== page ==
TRAIL, a ligand for death receptors (DRs), is considered a potential anti-cancer agent, as it shows selective high cytotoxicity toward tumor cells and little or no toxicity against normal cells. Currently, a recombinant TRAIL and agonistic antibodies directed at DRs are in phase-II clinical trials. However, recent studies have demonstrated that many types of cancer cells possess intrinsic or acquired resistance to TRAIL. Moreover, TRAIL application has been found to activate NF-kB and enhance metastasis in apoptosis-resistant cancer cells. Gene knockout studies have demonstrated that caspase-8 activity is essential not only for TRAIL-induced cell death, but also for TRAIL- induced NF-kB activation. At present, it is believed that fully activated caspase-8 induces apoptosis whereas partially activated caspase-8 activates NF-kB. However, the caspase-8 substrates that mediate this form of NF-kB activation have not been identified. We have identified RIP1 as a caspase-8 substrate that mediates TRAIL- induced NF-kB activation, discovered that caspase-8 cleaves RIP1 at three sites, and found that this cleavage is regulated in vivo by cFLIP. In apoptosis-sensitive cells, caspase-8 cleaves RIP1 at all three sites in response to TRAIL treatment, resulting in rapid RIP1 depletion and the induction of apoptosis;in apoptosis-resistant cells, however, TRAIL induces RIP1 cleavage mainly at one site, producing a constitutively active form of RIP1 (p60RIP1n) that activates the NF-kB pathway. Notably, overexpression of cFLIP is sufficient to trigger limited RIP1 cleavage and the accumulation of p60RIP1n. Importantly, in Hodgkin's lymphoma, cFLIP is overexpressed and a portion of RIP1 is constitutively processed to p60RIP1n. These data suggest that cFLIP-regulated, caspase- 8-mediated limited cleavage of RIP1 promotes NF-kB activation, and that such cleavage occurs constitutively in certain human cancers. These findings support our central hypothesis that cFLIP overexpression restricts TRAIL- induced caspase-8 activation to a moderate level, promoting RIP1 processing to p60RIP1n and, thereby, NF-kB activation. The objective of the proposed study is to evaluate the influence of cFLIP on caspase-8-mediated RIP1 cleavage, dissect the mechanisms by which RIP1 cleavage modulates NF-kB activation in response to TRAIL stimulation, and determine the pathological role of RIP1 cleavage in cancer cell resistance to TRAIL-induced apoptosis. To achieve these objectives, we propose to carry out the following specific aims: 1) determine the role of caspase-8-mediated RIP1 cleavage in promoting TRAIL-induced NF-kB activation versus cell death;2) characterize the mechanisms by which caspase-8-mediated RIP1 cleavage activates NF-kB and inhibits cell death;3) assess the pathophysiological relevance of RIP1 cleavage in cancer cell resistance to TRAIL-induced apoptosis. The proposed work will define the mechanisms that underlie TRAIL-induced NF-kB activation, and guide the development of strategies to maximize the effectiveness of TRAIL as an anti-cancer agent.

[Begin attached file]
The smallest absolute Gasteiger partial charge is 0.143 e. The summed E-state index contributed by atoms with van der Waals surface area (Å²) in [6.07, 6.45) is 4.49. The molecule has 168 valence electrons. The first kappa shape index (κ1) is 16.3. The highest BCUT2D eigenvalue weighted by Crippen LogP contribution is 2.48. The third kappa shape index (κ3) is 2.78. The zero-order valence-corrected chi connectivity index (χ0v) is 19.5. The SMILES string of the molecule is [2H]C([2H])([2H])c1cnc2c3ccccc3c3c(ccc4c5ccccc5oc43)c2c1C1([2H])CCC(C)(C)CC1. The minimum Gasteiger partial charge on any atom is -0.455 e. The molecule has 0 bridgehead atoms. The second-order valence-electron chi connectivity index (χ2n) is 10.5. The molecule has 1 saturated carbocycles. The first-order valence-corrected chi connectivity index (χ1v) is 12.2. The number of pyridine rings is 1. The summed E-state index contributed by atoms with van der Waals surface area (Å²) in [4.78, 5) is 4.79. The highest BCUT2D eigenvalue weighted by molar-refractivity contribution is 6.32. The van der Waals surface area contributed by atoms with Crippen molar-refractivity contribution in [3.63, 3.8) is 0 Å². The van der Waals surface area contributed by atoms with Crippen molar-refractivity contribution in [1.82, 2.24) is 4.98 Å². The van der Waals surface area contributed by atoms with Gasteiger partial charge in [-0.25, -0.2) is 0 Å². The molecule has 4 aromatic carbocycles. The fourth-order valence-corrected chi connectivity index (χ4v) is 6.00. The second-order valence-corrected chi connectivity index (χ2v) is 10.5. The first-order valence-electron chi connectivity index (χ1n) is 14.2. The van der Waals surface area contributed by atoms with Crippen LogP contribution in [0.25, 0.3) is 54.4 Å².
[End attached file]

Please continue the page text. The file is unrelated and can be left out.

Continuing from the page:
TRAIL, a potential anti-cancer agent, has been found to enhance metastasis in TRAIL-resistant cancer cells by activating NF-kB in a caspase-8-dependent manner. We identified caspase-8 substrate that mediates this form of NF-kB activation. Our work will not only shed new light on the mechanism by which TRAIL activates NF- kB, but will also provide rationale for maximizing the potential effectiveness of TRAIL as an anti-cancer agent.
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